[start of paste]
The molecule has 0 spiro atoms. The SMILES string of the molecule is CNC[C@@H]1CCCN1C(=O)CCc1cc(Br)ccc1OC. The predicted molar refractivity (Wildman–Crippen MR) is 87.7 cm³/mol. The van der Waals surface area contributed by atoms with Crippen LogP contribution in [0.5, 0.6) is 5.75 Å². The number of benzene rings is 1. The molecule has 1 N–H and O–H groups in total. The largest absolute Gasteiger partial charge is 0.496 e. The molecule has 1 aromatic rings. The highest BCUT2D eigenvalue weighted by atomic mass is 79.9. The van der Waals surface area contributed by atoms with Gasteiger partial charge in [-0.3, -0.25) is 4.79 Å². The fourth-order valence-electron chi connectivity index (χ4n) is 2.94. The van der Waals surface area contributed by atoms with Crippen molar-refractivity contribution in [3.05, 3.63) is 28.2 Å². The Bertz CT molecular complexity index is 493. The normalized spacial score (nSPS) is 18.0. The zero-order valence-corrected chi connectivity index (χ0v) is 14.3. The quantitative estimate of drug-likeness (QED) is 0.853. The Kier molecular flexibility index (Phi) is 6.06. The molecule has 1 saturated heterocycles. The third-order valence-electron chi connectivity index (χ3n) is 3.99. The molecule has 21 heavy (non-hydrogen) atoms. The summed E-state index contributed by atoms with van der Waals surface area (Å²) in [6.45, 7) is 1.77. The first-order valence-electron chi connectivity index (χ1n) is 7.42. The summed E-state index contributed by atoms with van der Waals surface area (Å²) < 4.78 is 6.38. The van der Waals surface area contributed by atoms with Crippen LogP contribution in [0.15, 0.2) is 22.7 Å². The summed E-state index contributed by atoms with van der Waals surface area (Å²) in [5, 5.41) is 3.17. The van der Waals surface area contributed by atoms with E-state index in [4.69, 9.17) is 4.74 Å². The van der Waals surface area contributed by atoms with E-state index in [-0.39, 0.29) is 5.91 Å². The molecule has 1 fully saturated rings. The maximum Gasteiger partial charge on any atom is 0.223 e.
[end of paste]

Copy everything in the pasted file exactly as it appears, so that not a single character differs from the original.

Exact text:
The molecule has 0 spiro atoms. The SMILES string of the molecule is CNC[C@@H]1CCCN1C(=O)CCc1cc(Br)ccc1OC. The predicted molar refractivity (Wildman–Crippen MR) is 87.7 cm³/mol. The van der Waals surface area contributed by atoms with Crippen LogP contribution in [0.5, 0.6) is 5.75 Å². The number of benzene rings is 1. The molecule has 1 N–H and O–H groups in total. The largest absolute Gasteiger partial charge is 0.496 e. The molecule has 1 aromatic rings. The highest BCUT2D eigenvalue weighted by atomic mass is 79.9. The van der Waals surface area contributed by atoms with Gasteiger partial charge in [-0.3, -0.25) is 4.79 Å². The fourth-order valence-electron chi connectivity index (χ4n) is 2.94. The van der Waals surface area contributed by atoms with Crippen molar-refractivity contribution in [3.05, 3.63) is 28.2 Å². The Bertz CT molecular complexity index is 493. The normalized spacial score (nSPS) is 18.0. The zero-order valence-corrected chi connectivity index (χ0v) is 14.3. The quantitative estimate of drug-likeness (QED) is 0.853. The Kier molecular flexibility index (Phi) is 6.06. The molecule has 1 saturated heterocycles. The third-order valence-electron chi connectivity index (χ3n) is 3.99. The molecule has 21 heavy (non-hydrogen) atoms. The summed E-state index contributed by atoms with van der Waals surface area (Å²) in [6.45, 7) is 1.77. The first-order valence-electron chi connectivity index (χ1n) is 7.42. The summed E-state index contributed by atoms with van der Waals surface area (Å²) < 4.78 is 6.38. The van der Waals surface area contributed by atoms with Crippen LogP contribution in [0.15, 0.2) is 22.7 Å². The summed E-state index contributed by atoms with van der Waals surface area (Å²) in [5, 5.41) is 3.17. The van der Waals surface area contributed by atoms with E-state index in [4.69, 9.17) is 4.74 Å². The van der Waals surface area contributed by atoms with E-state index in [-0.39, 0.29) is 5.91 Å². The molecule has 1 fully saturated rings. The maximum Gasteiger partial charge on any atom is 0.223 e.